The Last Month in This House

Personal Essay

When we first moved here I was angry. I wanted to hear the cars go by my window at night like they did on Cottonwood Drive. There wouldn’t be traffic in the culdesac to shine their lights in my window at night and hum softly as they passed. “I want to go home,” lauded four year old Kelly. Now fifteen years have passed and I can’t believe it’s over.

Why do we become emotionally connected to houses? I learned to ride my bike out there. I learned to sew in here. I watched Pretty in Pink and Gilmore Girls for the first time. My loud mouthed neighbor became my best friend. For some reason God gave us the emotional depth to look at wood and plaster and call it memory and comfort.

I left this year for school, and came back at Thanksgiving. I thought I didn’t belong anymore. I thought I grew out of home. It wasn’t necessarily my dorm that I felt deeply connected to. It was UT. (Of course it was the people too, but that’s a different post for a different time. This one is about physical locations). The campus became my new comfort and my new memories, and foolishly I thought I had moved on. I didn’t realize how much moving on there was left to do. Not until this week. The green walls will be painted white and the cat scratches will be buffed out of the doors. The house will look better, and the memories will be fewer.

My parents are moving from Temple, TX to New York, NY. It’s time for them to trust and hope and leap. They need something new. I have my new experiences and memories to make in Austin, so how is it fair if they are made to stay in little old Temple? I’m not angry or sad. I’m elated to know I won’t ever again ask “How was work today?” and hear the reply “awful” or “the same”. I can’t wait to see what is in store for them in New York, but I’m definitely feeling more than elation.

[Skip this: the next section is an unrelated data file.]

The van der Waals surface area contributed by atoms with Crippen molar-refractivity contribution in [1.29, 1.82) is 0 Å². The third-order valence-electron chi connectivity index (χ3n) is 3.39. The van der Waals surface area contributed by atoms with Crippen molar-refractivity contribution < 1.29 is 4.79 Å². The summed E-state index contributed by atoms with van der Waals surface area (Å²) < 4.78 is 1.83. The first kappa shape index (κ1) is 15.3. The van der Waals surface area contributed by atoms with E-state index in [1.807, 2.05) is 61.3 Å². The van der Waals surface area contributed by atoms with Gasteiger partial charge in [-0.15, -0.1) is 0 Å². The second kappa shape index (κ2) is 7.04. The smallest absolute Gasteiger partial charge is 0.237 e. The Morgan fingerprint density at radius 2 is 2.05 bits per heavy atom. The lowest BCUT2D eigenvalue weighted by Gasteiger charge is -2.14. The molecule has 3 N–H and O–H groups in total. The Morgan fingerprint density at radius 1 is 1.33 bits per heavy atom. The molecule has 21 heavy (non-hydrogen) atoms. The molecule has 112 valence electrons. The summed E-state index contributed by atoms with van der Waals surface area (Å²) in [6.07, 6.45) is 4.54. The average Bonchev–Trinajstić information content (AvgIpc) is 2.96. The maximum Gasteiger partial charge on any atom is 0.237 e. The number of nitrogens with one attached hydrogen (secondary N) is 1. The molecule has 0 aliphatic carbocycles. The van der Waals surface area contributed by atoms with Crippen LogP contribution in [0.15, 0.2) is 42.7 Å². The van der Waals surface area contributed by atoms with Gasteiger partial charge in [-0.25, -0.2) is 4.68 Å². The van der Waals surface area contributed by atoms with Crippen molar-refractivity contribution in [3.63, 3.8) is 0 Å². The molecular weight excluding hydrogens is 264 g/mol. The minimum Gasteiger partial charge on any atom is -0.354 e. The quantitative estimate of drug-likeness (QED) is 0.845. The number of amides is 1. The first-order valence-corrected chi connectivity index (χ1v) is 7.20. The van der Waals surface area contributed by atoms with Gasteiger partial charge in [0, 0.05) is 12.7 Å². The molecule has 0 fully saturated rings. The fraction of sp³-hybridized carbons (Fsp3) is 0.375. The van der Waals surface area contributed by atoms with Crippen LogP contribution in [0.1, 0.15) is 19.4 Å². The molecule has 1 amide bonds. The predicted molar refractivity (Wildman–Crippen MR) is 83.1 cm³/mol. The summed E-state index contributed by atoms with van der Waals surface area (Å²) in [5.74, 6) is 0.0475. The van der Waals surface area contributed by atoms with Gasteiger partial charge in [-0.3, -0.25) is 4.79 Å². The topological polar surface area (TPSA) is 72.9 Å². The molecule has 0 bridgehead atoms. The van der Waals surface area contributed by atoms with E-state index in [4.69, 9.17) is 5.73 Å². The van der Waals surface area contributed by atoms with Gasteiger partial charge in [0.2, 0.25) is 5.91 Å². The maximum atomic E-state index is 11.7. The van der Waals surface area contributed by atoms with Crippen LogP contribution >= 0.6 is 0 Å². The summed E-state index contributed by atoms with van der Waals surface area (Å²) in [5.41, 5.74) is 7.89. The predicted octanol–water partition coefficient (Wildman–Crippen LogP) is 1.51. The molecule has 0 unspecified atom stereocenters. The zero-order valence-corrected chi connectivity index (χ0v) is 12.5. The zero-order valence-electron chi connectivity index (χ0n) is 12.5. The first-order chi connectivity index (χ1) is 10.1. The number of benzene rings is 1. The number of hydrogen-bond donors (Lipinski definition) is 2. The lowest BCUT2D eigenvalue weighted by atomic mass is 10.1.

The word for what I am might be sentimental. The apartments I live in during the next several years will have some of the same pictures and books and movies. I will use curtains and couches to make them home-y. But never again will I feel at home without the added stressors of rent and utilities and water and keeping the fridge stocked and finding that lost sock without my mom’s help. To be as dramatic as possible, it is the end of an era. The era of a teenage homebody.

But I still have a month left.

So far painters and plumbers are coming and going. As are bugs. I’ve killed 11 flies today that were let in by the man painting the front door. (One of them was killed with my bare hands while writing this post). But in the midst of preparing for the garage sale, the move, and selling the house there are a few things I intend to do. I intend to watch a lot of movies on our big blue couch. I intend to eat food I don’t have to buy and use the washing machine and shower as many times as possible. I intend to make new crafts and throw old crafts away. I intend to laugh with my mom and I intend to relive memories through pictures and stories.

I’m allowed to be sad, but I won’t let myself become mopey. I’m going to accomplish things through my sentimental filter. This is the last month in this house. This is the last month in my home. And I am going to enjoy it.

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